2. The second ground is regarding the validity of such marriage under HMA. The council for state contended that the term 'bride' and 'bridegroom' were used in HMA just to express the minimum age that the parties must have. The council said that the meaning of 'bride' is a "woman on her wedding day".[9] As Sreeja is a transsexual and not a lady, she could not be a bride under the HMA. Therefore, this marriage was not solemnized according the provision of the HMA.

The Hon'ble Judges opined that both sex and gender are two different things and one cannot be substituted for the other. The court expressed that the marriage which is solemnized between a male and a transwomen, both following Hindu religion, is a valid marriage. The court on referring to the cases of NALSA v Union of India[10], Justice K. Puttaswamy v Union of India[11] and Navtej Sing Johar v Union of India[12] expressed that people who recognize themselves as transgenders have their own right to choose their self-recognized sex as adjudicated by the Supreme Court. Further, the court said that the term 'bride' in HMA must deciphered according to the needs of present society and it cannot be static.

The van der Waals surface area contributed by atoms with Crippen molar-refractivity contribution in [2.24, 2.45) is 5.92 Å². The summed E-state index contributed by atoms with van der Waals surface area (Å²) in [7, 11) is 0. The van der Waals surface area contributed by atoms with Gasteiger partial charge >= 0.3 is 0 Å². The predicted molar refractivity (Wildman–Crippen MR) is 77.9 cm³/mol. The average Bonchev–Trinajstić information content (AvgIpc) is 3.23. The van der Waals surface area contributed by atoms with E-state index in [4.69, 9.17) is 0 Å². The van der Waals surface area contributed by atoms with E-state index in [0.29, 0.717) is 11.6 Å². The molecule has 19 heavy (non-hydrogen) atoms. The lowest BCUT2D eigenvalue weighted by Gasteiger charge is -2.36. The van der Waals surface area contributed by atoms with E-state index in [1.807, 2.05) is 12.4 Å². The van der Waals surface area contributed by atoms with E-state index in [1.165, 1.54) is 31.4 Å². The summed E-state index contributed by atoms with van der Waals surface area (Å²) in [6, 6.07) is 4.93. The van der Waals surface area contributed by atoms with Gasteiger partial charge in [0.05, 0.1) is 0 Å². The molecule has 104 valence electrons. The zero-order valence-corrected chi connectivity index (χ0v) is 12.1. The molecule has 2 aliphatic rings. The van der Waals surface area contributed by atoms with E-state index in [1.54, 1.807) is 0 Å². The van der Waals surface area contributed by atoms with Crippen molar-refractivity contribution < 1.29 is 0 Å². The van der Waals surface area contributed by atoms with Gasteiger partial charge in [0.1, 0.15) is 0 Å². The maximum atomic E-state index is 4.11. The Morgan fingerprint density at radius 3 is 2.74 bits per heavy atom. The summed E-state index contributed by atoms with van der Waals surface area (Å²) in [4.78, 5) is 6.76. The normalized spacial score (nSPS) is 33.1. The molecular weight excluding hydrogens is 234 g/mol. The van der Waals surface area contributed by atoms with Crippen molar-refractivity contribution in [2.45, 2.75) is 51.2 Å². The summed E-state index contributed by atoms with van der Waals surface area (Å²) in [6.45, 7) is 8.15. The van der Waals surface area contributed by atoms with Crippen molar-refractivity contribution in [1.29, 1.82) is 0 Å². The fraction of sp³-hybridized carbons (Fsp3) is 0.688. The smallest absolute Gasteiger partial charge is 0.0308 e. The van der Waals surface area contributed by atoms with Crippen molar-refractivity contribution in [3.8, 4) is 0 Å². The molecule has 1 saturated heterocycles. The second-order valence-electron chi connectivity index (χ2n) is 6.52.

Therefore, it also includes transwomen apart from the conventional gender. The Court at that point referred to Article 16 of the Universal Declaration of Human Rights, which incorporates the option to wed as common liberty just as Shafin Jahan v Asokan K.M. and Ors.[13] where one's preferred option to wed an individual was held to be fundamental to Article 21 of the Constitution of India.

The court thus said that the act of refusal to enlist their marriage by the Registrars amounts to the encroachment of the fundamental rights guaranteed to every individual by the constitution of India.